Money2020: MetaBank, TSYS Execs Say Third-Party Oversight, Compliance Key (Oct. 7, 2013)
The explosion of innovation in financial service products is driving a growing reliance on third parties to help process and distribute products that, in turn, is making third-party oversight a key priority integrated with daily operations, according to top prepaid card industry experts at preliminary sessions during Money2020 in Las Vegas on Oct. 6. Because regulators have made it clear that third parties may be subject to the same rules that apply to banks, financial services providers must ensure all third parties they work with meet their own standards and establish ongoing processes to continue monitoring third parties, said John Hagy, MetaBank’s chief legal officer. “We take a very similar approach to monitoring third parties that work with us, as the process regulators apply to us,” he explained, adding that MetaBank in the last few years has quadrupled the size of its fraud compliance staff to ensure third parties are meeting its anti-money laundering—and other—standards for all products, across the board.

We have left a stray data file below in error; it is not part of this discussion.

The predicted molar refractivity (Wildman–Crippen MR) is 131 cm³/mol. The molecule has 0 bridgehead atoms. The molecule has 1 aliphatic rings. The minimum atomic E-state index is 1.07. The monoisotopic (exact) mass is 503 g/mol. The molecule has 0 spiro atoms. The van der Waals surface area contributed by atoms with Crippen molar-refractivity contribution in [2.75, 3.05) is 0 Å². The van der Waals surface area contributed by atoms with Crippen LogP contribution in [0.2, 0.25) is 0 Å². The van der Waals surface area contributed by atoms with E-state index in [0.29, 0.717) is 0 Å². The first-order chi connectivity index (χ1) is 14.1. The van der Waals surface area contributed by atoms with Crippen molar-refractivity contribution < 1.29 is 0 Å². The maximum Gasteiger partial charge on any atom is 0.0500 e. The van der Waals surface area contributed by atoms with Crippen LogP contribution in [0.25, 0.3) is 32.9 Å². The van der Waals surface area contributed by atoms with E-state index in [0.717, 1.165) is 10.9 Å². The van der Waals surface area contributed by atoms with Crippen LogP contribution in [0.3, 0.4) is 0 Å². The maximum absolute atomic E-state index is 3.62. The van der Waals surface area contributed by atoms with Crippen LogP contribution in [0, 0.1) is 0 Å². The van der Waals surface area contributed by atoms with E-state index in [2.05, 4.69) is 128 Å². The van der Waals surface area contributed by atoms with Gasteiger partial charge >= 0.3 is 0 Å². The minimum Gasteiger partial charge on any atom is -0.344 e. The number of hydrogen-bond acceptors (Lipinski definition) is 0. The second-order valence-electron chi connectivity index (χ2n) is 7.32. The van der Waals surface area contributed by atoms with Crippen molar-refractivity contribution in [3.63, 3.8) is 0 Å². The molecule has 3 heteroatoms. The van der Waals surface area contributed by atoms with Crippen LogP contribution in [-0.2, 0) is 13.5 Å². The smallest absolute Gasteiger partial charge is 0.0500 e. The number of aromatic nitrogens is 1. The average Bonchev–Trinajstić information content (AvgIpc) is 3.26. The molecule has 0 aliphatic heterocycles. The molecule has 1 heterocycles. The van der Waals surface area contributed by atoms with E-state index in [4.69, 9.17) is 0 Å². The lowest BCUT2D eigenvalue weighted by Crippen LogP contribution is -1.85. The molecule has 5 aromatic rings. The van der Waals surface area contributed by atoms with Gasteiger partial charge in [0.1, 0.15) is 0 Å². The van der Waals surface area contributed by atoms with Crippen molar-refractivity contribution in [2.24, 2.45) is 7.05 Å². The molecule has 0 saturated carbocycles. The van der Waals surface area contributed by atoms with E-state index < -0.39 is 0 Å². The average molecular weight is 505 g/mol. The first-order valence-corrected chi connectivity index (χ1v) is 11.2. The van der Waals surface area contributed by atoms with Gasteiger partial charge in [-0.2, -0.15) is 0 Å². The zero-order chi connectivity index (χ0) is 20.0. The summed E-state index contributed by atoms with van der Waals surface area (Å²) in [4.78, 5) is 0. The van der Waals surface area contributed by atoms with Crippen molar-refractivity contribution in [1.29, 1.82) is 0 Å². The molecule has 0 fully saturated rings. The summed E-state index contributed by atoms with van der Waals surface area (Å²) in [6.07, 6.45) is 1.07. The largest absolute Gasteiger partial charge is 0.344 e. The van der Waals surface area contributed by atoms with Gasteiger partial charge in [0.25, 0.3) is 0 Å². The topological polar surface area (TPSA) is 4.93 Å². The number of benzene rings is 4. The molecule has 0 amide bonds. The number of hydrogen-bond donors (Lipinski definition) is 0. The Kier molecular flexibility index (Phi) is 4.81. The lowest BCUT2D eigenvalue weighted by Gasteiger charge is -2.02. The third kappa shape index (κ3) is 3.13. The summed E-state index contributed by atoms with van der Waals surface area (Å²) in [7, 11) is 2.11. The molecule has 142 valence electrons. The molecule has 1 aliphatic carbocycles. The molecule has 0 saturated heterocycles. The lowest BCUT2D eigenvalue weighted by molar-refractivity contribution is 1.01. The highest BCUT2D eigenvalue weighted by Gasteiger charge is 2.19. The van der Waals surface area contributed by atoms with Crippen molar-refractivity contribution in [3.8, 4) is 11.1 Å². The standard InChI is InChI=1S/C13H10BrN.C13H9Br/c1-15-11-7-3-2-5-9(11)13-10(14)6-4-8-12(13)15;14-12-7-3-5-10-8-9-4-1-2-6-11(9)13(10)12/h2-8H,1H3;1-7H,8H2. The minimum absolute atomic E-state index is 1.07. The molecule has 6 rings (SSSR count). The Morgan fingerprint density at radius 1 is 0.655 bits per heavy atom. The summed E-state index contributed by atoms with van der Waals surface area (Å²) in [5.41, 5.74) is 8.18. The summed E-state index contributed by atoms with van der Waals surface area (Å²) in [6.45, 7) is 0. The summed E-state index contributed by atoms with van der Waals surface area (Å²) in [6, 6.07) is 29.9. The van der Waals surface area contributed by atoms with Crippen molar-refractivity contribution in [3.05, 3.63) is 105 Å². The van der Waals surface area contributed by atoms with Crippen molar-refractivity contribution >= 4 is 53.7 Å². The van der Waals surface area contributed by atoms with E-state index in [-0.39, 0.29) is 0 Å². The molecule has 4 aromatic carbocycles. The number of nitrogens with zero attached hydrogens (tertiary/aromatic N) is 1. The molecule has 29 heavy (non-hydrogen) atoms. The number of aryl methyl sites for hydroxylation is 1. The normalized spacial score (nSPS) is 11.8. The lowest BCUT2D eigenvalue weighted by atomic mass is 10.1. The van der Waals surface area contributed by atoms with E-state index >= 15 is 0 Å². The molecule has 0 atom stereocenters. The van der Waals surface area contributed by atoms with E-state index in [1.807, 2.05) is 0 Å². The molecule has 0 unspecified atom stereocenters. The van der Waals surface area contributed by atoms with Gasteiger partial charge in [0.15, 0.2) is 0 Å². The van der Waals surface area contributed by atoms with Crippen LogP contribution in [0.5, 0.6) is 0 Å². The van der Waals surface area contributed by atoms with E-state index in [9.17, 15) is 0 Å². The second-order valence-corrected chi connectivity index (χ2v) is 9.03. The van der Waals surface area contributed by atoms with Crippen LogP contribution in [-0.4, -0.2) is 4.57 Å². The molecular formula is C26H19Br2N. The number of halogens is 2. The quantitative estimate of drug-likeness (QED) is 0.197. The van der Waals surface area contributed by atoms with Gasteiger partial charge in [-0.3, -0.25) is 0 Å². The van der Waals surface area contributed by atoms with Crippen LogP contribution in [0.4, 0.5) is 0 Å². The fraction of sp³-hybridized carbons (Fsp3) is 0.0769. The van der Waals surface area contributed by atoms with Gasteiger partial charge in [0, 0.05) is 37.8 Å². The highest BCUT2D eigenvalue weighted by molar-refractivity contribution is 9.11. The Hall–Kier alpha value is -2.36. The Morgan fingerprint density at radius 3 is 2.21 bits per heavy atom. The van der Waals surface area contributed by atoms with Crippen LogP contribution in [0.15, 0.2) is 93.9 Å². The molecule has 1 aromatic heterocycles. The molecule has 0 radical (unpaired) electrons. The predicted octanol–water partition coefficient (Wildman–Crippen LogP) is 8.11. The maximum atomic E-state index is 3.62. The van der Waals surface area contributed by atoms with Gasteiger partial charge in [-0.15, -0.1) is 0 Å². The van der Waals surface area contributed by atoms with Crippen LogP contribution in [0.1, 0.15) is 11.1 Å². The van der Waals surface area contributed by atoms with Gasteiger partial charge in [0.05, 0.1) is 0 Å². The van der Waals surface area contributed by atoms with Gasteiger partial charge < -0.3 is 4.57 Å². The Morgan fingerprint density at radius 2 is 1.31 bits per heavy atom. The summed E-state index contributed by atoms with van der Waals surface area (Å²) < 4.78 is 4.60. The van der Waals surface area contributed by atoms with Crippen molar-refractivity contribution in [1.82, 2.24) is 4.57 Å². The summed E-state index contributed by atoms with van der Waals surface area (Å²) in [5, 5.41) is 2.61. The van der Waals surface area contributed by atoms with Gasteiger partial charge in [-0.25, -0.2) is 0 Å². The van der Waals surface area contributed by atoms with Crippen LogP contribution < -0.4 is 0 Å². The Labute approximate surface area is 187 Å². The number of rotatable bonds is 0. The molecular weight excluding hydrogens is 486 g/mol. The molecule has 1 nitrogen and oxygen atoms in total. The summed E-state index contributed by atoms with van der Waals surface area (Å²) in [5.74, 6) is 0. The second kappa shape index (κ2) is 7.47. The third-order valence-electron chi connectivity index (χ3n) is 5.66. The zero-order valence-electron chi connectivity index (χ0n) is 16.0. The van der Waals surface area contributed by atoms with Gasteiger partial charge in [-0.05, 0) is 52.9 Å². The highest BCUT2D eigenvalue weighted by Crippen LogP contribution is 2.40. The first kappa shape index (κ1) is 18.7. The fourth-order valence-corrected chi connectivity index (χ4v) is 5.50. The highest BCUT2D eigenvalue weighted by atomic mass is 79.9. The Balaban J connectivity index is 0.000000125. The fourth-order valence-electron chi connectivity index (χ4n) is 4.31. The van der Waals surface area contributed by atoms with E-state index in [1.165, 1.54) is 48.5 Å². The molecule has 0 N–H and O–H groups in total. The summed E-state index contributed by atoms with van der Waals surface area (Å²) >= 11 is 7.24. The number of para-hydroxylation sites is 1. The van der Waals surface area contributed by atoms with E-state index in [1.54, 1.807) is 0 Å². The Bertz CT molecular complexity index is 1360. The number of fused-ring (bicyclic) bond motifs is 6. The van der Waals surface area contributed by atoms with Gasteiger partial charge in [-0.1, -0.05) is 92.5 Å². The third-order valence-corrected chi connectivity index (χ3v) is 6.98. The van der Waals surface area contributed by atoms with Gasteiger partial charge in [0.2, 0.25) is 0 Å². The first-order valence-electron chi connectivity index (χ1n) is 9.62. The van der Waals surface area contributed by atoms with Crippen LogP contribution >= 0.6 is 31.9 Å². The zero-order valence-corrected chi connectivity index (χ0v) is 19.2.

TSYS also has significantly increased its internal compliance staff within the last couple of years, and has engaged outside vendors to help monitor and guide third parties to ensure they are in compliance, LouAnn Anstis, TSYS director of compliance and risk, told attendees. “The cost of compliance has dramatically increased for us,” she said, noting that TSYS makes third-party compliance a part of everyday operations. “We reach out to vendors on a regular basis … always exploring whether anything our partners are doing could pose a strategic, operational or reputational risk,” Anstis said.
Prepaid and other card providers should recognize from recent enforcement actions that regulators are taking consumer complaints very seriously as well, James H. Freis Jr., counsel at Cleary Gottlieb Steen & Hamilton LLP, told attendees. Timely and appropriate responses to any consumer complaints should become a top priority for providers, said Freis, who previously served as director of the U.S. Treasury Dept.’s Financial Crimes Enforcement Network (FinCEN). “One thing coming through from regulators is the need to properly comply with rules for handling big data, and making sure that third parties are reporting up what they’re hearing from consumers,” he added.